Quaker Homeless Action fields two Christmas shelters

Concern about homelessness grows

Hot dinners were available every evening | Photo: Trish Carn

Christmas 2010 saw a new enterprise undertaken by Quaker Homeless Action (QHA) in central London. A youth shelter was pioneered in anticipation of further needs arising in 2011 as the cuts to housing benefit and other benefits bite. According to the Shelter website: ‘Under the current rules, if you are single, under the age of twenty-five and rent from a private landlord, you will normally only be entitled to enough housing benefit to cover the average cost of a single room in a shared house in your area. This is the case even if you have a place of your own. This rule is often known as the “single room rent restriction”… this restriction will be extended to under thirty-fives – it has not yet been announced when this will happen.’

Tim Nicholls, clerk of QHA, commented: ‘the change in housing benefit will force people out of already existing tenancies, and could happen largely unexpectedly. One of QHA’s main concerns is that many vulnerable people, who are struggling to maintain their tenancies at the moment, will not cope with this shift in government policy and will be forced out of their tenancies with little or no safety net to protect them.’

The youth shelter provides safe, warm, overnight accommodation as well as a hot evening meal, breakfast and sandwiches for the young people to take with them for the time they are out of the shelter. This time is used to clean and prepare for the evening.

Just after Christmas I visited the youth shelter based in Caledonian Road Methodist Church and spoke to some of the young people there. They were all very appreciative of the help given by QHA in partnership with the Pilion Trust. Twenty-year-old Alice* told me how she came to be homeless: ‘I was living with my sister and we argued as sisters do. Then we had a big blow-up and she told me to get out. I did, foolishly, and went back the next day thinking it could be sorted out but I was wrong. I went to Lambeth, my local council, and they helped me find the shelter and put me in touch with New Horizons near Kings Cross. They are helping me with applying to “uni” and updating my CV.’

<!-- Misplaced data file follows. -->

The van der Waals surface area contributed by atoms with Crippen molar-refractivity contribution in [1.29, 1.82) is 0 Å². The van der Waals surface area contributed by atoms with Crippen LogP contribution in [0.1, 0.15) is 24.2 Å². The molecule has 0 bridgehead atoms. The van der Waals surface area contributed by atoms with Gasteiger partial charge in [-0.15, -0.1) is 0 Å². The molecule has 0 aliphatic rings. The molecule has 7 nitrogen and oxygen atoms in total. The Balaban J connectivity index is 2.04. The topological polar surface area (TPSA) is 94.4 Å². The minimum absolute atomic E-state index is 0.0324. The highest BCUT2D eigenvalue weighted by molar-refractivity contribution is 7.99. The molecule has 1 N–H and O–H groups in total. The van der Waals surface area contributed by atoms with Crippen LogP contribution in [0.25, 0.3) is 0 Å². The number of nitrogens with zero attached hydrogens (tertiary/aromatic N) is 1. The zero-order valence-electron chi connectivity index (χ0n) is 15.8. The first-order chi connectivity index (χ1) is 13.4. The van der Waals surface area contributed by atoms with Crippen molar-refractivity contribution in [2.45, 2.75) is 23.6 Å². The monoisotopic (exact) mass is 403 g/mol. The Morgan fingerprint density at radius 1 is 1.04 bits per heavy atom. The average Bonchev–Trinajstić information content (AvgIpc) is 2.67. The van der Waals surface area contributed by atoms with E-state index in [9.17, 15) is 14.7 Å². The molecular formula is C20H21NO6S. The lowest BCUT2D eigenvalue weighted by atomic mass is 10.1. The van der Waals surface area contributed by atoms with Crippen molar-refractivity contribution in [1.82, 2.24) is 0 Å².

Aaron* told me: ‘I was a trainee sous chef, but my father died and my mother “kicked me out of the pram”. I lost my job as I couldn’t keep myself clean on the streets.’ Two of the other young men did not have enough English to describe their predicaments.

The accommodation provided was eminently suitable with two side areas for sleeping and a central area set up in sections: ‘homelike’ couches around a television, a billiard table and eating area plus a games console with adjacent kitchen and bathrooms.

QHA also ran their normal shelter at the Union Chapel in north London, again with the Pilion Trust.

* names have been changed.

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